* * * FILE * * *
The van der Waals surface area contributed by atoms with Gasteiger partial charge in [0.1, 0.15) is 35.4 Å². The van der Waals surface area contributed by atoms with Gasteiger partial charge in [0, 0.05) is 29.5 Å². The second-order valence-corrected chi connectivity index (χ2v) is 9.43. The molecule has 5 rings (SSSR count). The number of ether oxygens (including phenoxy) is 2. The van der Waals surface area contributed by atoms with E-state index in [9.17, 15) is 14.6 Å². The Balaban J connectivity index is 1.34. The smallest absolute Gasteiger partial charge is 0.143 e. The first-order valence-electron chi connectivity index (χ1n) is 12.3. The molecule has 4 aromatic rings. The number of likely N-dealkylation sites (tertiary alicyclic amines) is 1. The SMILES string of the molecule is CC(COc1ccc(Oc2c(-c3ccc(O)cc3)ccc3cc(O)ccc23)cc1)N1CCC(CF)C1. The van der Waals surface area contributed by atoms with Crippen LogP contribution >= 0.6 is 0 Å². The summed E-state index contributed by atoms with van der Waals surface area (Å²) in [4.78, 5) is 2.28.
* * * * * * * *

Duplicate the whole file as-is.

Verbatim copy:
The van der Waals surface area contributed by atoms with Gasteiger partial charge in [0.1, 0.15) is 35.4 Å². The van der Waals surface area contributed by atoms with Gasteiger partial charge in [0, 0.05) is 29.5 Å². The second-order valence-corrected chi connectivity index (χ2v) is 9.43. The molecule has 5 rings (SSSR count). The number of ether oxygens (including phenoxy) is 2. The van der Waals surface area contributed by atoms with E-state index in [9.17, 15) is 14.6 Å². The Balaban J connectivity index is 1.34. The smallest absolute Gasteiger partial charge is 0.143 e. The first-order valence-electron chi connectivity index (χ1n) is 12.3. The molecule has 4 aromatic rings. The number of likely N-dealkylation sites (tertiary alicyclic amines) is 1. The SMILES string of the molecule is CC(COc1ccc(Oc2c(-c3ccc(O)cc3)ccc3cc(O)ccc23)cc1)N1CCC(CF)C1. The van der Waals surface area contributed by atoms with Crippen LogP contribution >= 0.6 is 0 Å². The summed E-state index contributed by atoms with van der Waals surface area (Å²) in [4.78, 5) is 2.28.